Core city

From English Wikinfo
Jump to: navigation, search

Error: Image is invalid or non-existent.

Administrative divisions of Japan
Prefectural level
Prefectures
(都道府県 todōfuken)
Subprefectural level
Subprefectures
(支庁 shichō)


Districts
(郡 gun)

Municipal level
Designated cities
(政令指定都市 seirei-shitei-toshi)


Core cities
(中核市 chūkaku-shi)


Special cities
(特例市 tokurei-shi)


Cities
(市 shi)


Special wards (Tokyo)
(特別区 tokubetsu-ku)


Towns
(町 chō, machi)


Villages
(村 son, mura)

Sub-municipal level
Wards
(区 ku)

A core city (中核市 Chūkakushi?) is a class of Japanese city created by the first clause of Article 252, Section 22 of the Local Autonomy Law of Japan. Core cities are delegated many functions normally carried out by prefectural governments, but not as many as designated cities. To become a candidate for core city status, a city must satisfy the following condition:

  • A population greater than 300,000.

Application for designation is made by a city with the approval of both the city and prefectural assemblies.

As of 2009, 41 cities have been designated core cities:

Region Prefecture Core city flag Core City Designated Date Notes
Hokkaidō Hokkaidō 30px Asahikawa April 1, 2000
30px Hakodate October 1, 2005
Tōhoku Aomori Prefecture 30px Aomori October 1, 2006
Iwate Prefecture 30px Morioka April 1, 2008
Akita Prefecture 30px Akita April 1, 1997
Fukushima Prefecture 30px Kōriyama
Iwaki April 1, 1999
Kantō Tochigi Prefecture 30px Utsunomiya April 1, 1996
Gunma Prefecture 30px Maebashi April 1, 2009 Was a special city until March 31, 2009
Saitama Prefecture 30px Kawagoe April 1, 2003
Chiba Prefecture 30px Funabashi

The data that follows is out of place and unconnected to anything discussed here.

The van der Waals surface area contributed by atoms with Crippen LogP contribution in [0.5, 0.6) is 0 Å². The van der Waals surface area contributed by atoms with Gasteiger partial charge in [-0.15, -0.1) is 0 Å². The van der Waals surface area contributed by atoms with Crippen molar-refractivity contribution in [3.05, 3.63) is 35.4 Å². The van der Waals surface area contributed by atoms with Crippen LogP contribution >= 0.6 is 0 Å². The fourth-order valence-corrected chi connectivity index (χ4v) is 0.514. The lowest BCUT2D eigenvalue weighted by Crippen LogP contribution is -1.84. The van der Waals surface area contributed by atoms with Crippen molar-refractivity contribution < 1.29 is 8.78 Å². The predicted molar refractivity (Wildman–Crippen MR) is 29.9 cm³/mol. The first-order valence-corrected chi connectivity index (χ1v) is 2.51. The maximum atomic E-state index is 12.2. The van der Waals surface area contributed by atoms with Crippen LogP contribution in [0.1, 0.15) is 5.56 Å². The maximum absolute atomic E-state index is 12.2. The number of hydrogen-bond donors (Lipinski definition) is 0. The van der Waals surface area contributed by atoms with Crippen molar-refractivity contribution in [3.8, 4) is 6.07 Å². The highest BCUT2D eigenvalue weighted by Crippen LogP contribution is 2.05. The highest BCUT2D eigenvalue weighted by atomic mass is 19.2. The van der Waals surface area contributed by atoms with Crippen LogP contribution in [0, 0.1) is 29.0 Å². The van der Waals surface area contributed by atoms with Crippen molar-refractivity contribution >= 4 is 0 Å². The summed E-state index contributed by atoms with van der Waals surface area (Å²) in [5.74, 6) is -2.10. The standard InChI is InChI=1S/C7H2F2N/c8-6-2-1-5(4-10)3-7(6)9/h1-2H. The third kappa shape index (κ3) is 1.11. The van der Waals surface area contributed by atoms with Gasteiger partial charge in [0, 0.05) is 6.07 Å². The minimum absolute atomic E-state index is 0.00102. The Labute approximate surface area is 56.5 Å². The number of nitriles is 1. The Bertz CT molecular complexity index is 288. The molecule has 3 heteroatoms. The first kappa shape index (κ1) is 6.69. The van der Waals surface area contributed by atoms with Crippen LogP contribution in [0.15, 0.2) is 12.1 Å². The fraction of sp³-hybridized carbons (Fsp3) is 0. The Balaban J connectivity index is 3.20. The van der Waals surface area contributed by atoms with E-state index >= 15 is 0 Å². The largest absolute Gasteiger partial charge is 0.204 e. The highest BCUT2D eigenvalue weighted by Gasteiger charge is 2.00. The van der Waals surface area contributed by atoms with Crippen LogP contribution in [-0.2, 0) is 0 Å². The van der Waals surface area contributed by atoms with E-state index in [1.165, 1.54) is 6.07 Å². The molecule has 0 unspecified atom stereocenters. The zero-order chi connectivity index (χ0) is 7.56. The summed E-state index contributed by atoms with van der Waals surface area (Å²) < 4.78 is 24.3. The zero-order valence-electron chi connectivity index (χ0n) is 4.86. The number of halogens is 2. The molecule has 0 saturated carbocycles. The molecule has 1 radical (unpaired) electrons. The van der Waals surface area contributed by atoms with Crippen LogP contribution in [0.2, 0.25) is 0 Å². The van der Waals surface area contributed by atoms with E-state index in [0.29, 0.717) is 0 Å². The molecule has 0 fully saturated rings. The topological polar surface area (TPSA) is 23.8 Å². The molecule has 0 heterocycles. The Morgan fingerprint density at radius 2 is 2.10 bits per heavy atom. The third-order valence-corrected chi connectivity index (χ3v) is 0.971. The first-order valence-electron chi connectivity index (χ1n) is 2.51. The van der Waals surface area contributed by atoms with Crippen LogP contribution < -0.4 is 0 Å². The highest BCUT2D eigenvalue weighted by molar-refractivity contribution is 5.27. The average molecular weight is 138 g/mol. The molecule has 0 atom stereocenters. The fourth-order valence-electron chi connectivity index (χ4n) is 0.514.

30px Kashiwa April 1, 2008
Kanagawa Prefecture 30px Yokosuka April 1, 2001
30px Sagamihara April 1, 2003 The most populous Core City.[1]
Chūbu Toyama Prefecture 30px Toyama (April 1, 1996) Reclassified on April 1, 2005 due to the newly creation
Ishikawa Prefecture 30px Kanazawa April 1, 1996
Nagano Prefecture 30px Nagano April 1, 1999
Gifu Prefecture 30px Gifu April 1, 1996
Aichi Prefecture 30px Toyota April 1, 1998
30px Toyohashi April 1, 1999
30px Okazaki April 1, 2003
Kansai Shiga Prefecture 30px Ōtsu April 1, 2009 Was a special city until March 31, 2009
Osaka Prefecture 30px Takatsuki April 1, 2003
30px Higashiosaka April 1, 2005
Hyōgo Prefecture 30px Himeji April 1, 1996
30px Nishinomiya April 1, 2008
30px Amagasaki April 1, 2009 Was a special city until March 31, 2009
Nara Prefecture 30px Nara April 1, 2002
Wakayama Prefecture 30px Wakayama April 1, 1997
Chūgoku Okayama Prefecture 30px Kurashiki April 1, 2002
Hiroshima Prefecture 30px Fukuyama April 1, 1998
Yamaguchi Prefecture 30px Shimonoseki October 1, 2005 The least populous Core City.[1]
Shikoku Kagawa Prefecture 30px Takamatsu April 1, 1999
Ehime Prefecture 30px Matsuyama April 1, 2000
Kōchi Prefecture 30px Kōchi April 1, 1998
Kyūshū Fukuoka Prefecture 30px Kurume April 1, 2008
Nagasaki Prefecture 30px Nagasaki April 1, 1997
Kumamoto Prefecture 30px Kumamoto April 1, 1996
Ōita Prefecture 30px Ōita April 1, 1997
Miyazaki Prefecture 30px Miyazaki April 1, 1998
Kagoshima Prefecture 30px Kagoshima April 1, 1996

Former core cities

Scheduled to become a core city

Undetermined

Cities that meet the requirements but have not yet been nominated

The following cities have populations greater than 300,000 but have not yet been nominated. (Cities planning to apply for core city status are not shown. ※Special Cities)

Cities that do not meet the requirements but are planning to nominate

Notes

  1. 1.0 1.1 As of May 2008